Extra steps for restaurants
When a patron calls to make a reservation, outline the required safety measures for dining in your restaurant. Post eye-catching signs in the windows. Include reminders that can be set on the table, folded inside the menu, and posted throughout the restaurant. If you’re asking patrons to keep their masks on when they’re not eating, whether the server is at the table or not, you can consider having the host share that information with your guests before they move to the table. That way they have to opt-in to your protocols before they’re seated. If there is an issue, it’s easier to ask the patron to leave if they’re not already in the middle of the dining room.
Extra steps for retail businesses
Post clear signs on the exterior of the building letting customers know what to expect when they come inside. A retail business might set the boundary asking customers to peruse baby clothing with their eyes and not their hands, for example. A beauty retailer might explain that lip products cannot be sampled. A coffee shop might stress the use of paper instead of ceramic cups.
Whatever safety measures your business needs, you have every right to take them. Use the spaces outside and inside your business to keep reminding customers of your procedures. If you have a rule banning product sampling, include a small sign next to the product. Remember that these safety procedures are new to all of us, so it’s only natural that people will need reminders. Train your staff on how to offer those reminders in a way that doesn’t shame the customers and it will go a long way towards preventing outbursts.
Extra steps for service businesses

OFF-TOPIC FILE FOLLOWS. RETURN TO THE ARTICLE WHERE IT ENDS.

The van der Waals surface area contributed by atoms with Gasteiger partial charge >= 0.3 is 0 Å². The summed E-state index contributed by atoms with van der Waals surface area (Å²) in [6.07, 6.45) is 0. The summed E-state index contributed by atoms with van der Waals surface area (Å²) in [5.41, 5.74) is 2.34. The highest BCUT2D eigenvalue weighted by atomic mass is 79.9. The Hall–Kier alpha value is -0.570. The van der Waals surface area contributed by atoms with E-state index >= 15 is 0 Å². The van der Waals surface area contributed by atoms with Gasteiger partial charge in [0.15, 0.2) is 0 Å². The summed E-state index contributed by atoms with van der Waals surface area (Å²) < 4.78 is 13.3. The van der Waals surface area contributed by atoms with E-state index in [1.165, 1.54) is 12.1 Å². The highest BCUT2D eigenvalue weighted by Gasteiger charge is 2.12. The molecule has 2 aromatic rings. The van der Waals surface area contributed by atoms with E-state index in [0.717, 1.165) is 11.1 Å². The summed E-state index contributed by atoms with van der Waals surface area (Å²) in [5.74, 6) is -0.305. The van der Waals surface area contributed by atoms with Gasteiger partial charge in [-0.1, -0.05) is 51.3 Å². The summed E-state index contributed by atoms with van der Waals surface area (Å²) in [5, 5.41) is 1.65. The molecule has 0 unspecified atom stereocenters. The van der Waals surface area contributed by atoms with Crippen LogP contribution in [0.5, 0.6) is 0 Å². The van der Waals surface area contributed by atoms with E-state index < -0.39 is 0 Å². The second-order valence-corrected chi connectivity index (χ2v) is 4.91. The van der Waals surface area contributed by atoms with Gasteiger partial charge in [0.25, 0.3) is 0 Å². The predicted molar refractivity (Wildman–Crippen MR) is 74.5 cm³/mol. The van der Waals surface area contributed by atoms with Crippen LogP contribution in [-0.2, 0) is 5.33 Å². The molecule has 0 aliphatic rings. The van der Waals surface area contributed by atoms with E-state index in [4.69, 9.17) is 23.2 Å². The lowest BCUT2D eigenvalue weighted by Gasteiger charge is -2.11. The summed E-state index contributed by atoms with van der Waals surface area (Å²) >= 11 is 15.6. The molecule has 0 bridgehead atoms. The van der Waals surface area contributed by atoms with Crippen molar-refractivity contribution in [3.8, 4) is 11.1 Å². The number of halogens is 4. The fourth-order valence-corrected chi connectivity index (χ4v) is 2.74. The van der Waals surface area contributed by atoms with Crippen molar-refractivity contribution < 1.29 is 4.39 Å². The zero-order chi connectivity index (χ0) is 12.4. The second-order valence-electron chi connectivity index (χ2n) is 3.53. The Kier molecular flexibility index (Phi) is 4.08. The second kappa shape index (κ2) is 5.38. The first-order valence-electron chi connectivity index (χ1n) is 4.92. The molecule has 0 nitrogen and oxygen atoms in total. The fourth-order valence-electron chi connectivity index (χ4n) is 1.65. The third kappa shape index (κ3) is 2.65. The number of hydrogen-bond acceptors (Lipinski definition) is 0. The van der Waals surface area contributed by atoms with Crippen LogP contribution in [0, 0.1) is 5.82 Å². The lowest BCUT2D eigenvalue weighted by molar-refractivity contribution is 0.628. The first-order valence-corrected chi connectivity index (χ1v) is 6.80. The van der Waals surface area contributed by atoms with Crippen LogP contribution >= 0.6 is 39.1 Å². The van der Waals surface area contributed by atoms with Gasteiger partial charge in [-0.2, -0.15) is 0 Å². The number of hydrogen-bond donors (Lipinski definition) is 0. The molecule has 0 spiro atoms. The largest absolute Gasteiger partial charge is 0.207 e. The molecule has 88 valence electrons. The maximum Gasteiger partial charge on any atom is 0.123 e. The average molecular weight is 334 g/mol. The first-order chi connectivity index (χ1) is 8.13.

Service industries have the most prolonged face-to-face interaction with their customers, so the risk is highest for service professionals. On the flip side, customers are most prepared to encounter safety measures in this sector.
Many hair salons have started asking customers to not only wear masks and social distance but also perform temperature checks before they’re allowed to enter the salon. Once you’ve outlined your safety measures, you can outline them for customers when they make an appointment. You can even ask them to sign off on those procedures before the appointment (be sure to give them a heads up you’ll ask for this before you do). Add some reminder signs in and outside of the business, and you’re set up for success.
How to mediate customer conflict and prevent escalation
When you can’t prevent a customer blowup, these de-escalation tips will help you take your customer from a ten to a two while protecting your employees.
Ask management to handle these conflicts whenever possible: The business owner or manager should ideally be the person to handle these situations. After all, your employees are already putting their health at risk to come to work, so they don’t need a customer yelling at them over being asked to wear a mask.
- Listen: This is the moment to bring back that understanding for why your customer may be so upset. Listen with empathy and without judgment.
- Give them your undivided attention: Your customer’s feelings are valid and important to you; providing your undivided attention demonstrates this to the customer.
- Show them empathy: You get why they don’t want to wear a mask (we all do!). Show them you understand how they’re feeling.
- Remain consistent with your communication: You can repeat the guidelines you’ve clearly stated.
- Remain calm: Escalating your own feelings may escalate the customer’s anger.
- Lay out the expectations: If a customer refuses to comply, you can ask them to leave. That’s within your right, the same way that refusing to wear a mask is within theirs.
In the end, safety is the priority. Prioritize your health and safety and the health and safety of your staff. That’s why we have these coronavirus measures in the first place.
The complete content of this article is at blog.clover.com